If any participants would like to add to this webpage, then please do so by scrolling down to the bottom of the page and add your resource. If you would feel more comfortable by me posting your resource, then please come see me during the workshop and I would gladly post it.

This document is a list of Apps that may be useful in your MYP Maths class.


What resources are available to complement the MYP Mathematics programme? What is the best way to share these resources with students and colleagues? Here is a checklist that you could with your students--Checklist for Evaluating Online Information.pdf

With the proliferation of the Internet and a variety of Web 2.0 tools, there are certainly no lack of resources available to support any program. The key is to find ones that work for you and your students.

Exploring relevant Web 2.0 tools to support the learning of the MYP Mathematics Programme

Having trouble jumping into Web 2.0? Watch these slides for a little inspiration!
A Teacher's Guide To Web 2.0 at School

View more presentations from Sacha Chua

For Mathematics, any tools that allow students to focus on communicating and reflecting are perhaps the most valuable. The one tool that encompasses all aspects of these skills is a blog. On a blog, students can record their learning, teachers can post prompts for students to respond to and students can use their blog as a showcase of their best pieces of work. Below are examples of a teacher's blog, a classroom website, and a class wikispace:

  1. Mr. Bethune
  2. Year 5 extended mathematics
  3. Year 5 extended wikispace

Other tools are probably best categorized by what the goals of the lesson are or by how you intend to assess.

Click here is a very good wiki that can help you decide which tools to use.

The other important aspect of learning is allowing students the opportunity to share their learning with each other through collaboration and presentation. Tools which promote these skills in MYP students are very important. Not only is collaboration important for MYP students, but it is valuable for teachers when planning lessons and units. The best tool for collaboration that I have found thus far is Google Docs--the whole collaborative process becomes much simpler.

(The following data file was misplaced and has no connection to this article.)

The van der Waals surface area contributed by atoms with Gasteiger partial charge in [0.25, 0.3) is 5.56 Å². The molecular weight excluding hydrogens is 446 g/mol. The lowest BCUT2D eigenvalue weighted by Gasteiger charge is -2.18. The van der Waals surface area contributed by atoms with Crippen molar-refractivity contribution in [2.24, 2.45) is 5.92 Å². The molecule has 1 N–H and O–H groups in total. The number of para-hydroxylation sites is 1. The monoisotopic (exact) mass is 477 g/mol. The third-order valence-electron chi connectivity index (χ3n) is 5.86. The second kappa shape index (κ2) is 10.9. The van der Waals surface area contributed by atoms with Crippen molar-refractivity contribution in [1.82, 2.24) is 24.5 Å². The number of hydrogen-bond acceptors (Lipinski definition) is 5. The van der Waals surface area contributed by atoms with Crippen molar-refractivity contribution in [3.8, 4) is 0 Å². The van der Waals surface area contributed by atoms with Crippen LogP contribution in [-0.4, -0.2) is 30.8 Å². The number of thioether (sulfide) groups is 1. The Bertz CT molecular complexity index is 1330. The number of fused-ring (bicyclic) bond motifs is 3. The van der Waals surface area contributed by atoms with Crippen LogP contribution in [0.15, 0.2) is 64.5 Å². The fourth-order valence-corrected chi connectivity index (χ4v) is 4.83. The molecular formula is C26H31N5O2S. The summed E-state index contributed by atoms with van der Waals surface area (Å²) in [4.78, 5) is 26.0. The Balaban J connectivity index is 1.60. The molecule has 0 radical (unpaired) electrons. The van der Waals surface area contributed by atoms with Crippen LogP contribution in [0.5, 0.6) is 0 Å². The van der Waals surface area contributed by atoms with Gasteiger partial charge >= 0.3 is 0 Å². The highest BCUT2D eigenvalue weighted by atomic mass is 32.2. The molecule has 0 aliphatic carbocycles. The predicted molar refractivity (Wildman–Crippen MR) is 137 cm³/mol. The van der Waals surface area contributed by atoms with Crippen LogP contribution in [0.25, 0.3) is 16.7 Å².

Developing and maintaining a Personal Learning Network (PLN)

There are millions and millions of resources available to us. The problem is the time it takes to find and filter through to find the best ones for you and your students. I find that the best way to find the best resources is to have them delivered directly to your inbox. Here are a few suggestions:

  1. Twitter - probably the single most powerful tool for teaching and learning. Your followers and the people you follow do all the work! Use Twitter in the classroomto enhance learning.
    • dy/dan - using real life situations to provoke interesting and challenging mathematical questions from students. Follow #anyqs on twitter or search his blog for WCYDWT (what can you do with this)
    • Free technology for teachers - a daily summary of applications that are useful in education.
    • Casting out Nines -- a mathematics and technology blog, the flipped classroom
  2. Google Plus - a new social network that could also have important applications for the classroom in support of learning.

Geogebra A dynamic tool that can be used to teach concepts in algebra, geometry, statistics, and calculus. Ideal for one - to - one programs whereby students have the opportunity to investigate mathematical processes leading to important generalizations of results.

Teachers can now connect to other teachers and classroom through the Skype application for education. Collaborate on projects, connect with like minded teachers or share resources.

MathType--The latest version for both Mac and Windows is compatible with over 500 different websites including Google Docs which interests me the most. Works now in Office or iWork. Will even work with wikispaces!